More than two years after an article on the same topic, Gellerup resident and activist Aysha Amin provides us with an update on the gradual implementation of racist spatial policies applied to the residential neighborhoods officially called “ghettos” in Denmark.
As introduced in my original article “Being a Percentage rather than a Human Being” in The Funambulist 13 (March-April 2017), Gellerup is a residential neighborhood in the west side of Aarhus, and is part of the housing association Brabrand Boligforening, one of the biggest and most infamous housing associations in Denmark. All housing in Gellerup is made by a unique Danish housing model called “Almene Boliger,” which translates as non-profit housing organizations that focus on inexpensive and good quality housing for everyone. Part of the low rent we pay goes to a national fund, which then gets distributed across housing organizations for renovation and other necessities to maintain a residential area.
Due to the rise of the right wing and neoliberal policies in popularity for the past 10 years, as well as a new controversial law package from 2018, the non-profit residential model is under threat of liquidation, where family-friendly non-profit housing can only fill 40% of a residential area before January 1, 2030. Gellerup has been on the so called “Ghetto-List” of Denmark, since the list first made its headlines in 2010, making it a so-called “Hard Ghetto.” The list gets updated annually on December 1.
The criteria according to the new list, defines a residential area as “disadvantaged” when a non-profit housing area has two out of four criteria checked off. Some of the criteria are if 40% of residents in the age group of 18-64 have no link to the job market or education for the past two years, and if an area is composed of residents with crime convictions that are minimum three times the country’s average in the past two years. A ghetto area is categorized as a “disadvantaged” non-profit housing area with a minimum of 1,000 residents, with 50% immigrants or their descendants, all from non-Western ethnicities. The newest addition, the “Hard Ghetto” typology designates an area, which has met the criteria of being a ghetto for a minimum of four years. Being a Hard Ghetto allows the state to undergo a full takeover of the affected area and liquidate it by evicting contracts and implementing new changes.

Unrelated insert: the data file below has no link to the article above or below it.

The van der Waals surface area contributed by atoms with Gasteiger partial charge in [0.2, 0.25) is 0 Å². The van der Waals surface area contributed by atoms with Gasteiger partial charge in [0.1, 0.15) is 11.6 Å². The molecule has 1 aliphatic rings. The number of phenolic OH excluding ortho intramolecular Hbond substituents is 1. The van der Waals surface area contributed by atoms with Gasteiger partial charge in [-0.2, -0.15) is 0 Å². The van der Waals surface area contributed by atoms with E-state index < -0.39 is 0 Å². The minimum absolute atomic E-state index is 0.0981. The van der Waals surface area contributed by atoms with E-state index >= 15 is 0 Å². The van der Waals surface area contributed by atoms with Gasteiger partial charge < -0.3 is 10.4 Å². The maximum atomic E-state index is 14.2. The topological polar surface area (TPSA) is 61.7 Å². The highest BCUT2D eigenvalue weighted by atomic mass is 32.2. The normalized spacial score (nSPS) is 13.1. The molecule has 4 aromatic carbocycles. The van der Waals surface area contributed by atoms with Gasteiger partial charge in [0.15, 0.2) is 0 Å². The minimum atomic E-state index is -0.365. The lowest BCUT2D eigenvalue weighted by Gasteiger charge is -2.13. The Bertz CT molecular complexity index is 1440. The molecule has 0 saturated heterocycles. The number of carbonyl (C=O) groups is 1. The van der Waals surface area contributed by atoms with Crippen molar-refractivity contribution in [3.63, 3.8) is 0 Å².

Just as the updated Ghetto List was released in 2018, the government also mentioned that they will bring out a new solution package targeting areas they judge as “culturally different” to Danish society. There will also be harder consequences due to the Lars Løkke government’s law package against “parallel societies” in Denmark, which was revealed in his 2018 New Year’s prime minister speech as a set of new laws and actions to combat non-profit residential housing areas on the Hard Ghetto-list. The reason being, of course, that these ghetto communities seem to live in parallel societies as opposed to the white Danish society.
The state’s “Parallel Society Package,” which is a direct and racist attack on communities of color, makes it possible to evict current tenants with full authority and liquidate the district of a housing association to get them off the government’s self-made ghetto list. Ironically the government that sets these lists holds a certain idea and fear that the people living in these areas — that those of non-Western and immigrant backgrounds are dangerous and a plague to society. Nobody wants to be on the list. Having the correct postal code can really help you out with interacting with the rest of Aarhus, or at least not being seen as an exotic survivor. Saying you are from Gellerup or Bispehaven will instantly place a bunch of labels on you upon first meetings.
This is why the housing association’s master plan worked so hard to clear the image that Gellerup is an unwanted and dangerous place as per its mainstream representation. Since the beginning of the masterplan in 2013, five residential buildings were demolished to make way for new infrastructure meant to “open up” the area, thus inviting more white Danes from the inner city into Gellerup to “increase the social diversity” of the area — even though the neighborhood already had 80 different nationalities. So that act of implementing “diversity” was actually more to increase white Danish homogeneity and gentrification into the “non-Western” area. Constructing brightly lit boulevards and a police station at the end of the road makes the ghetto safe and pleasant to walk in, when you are new to the place.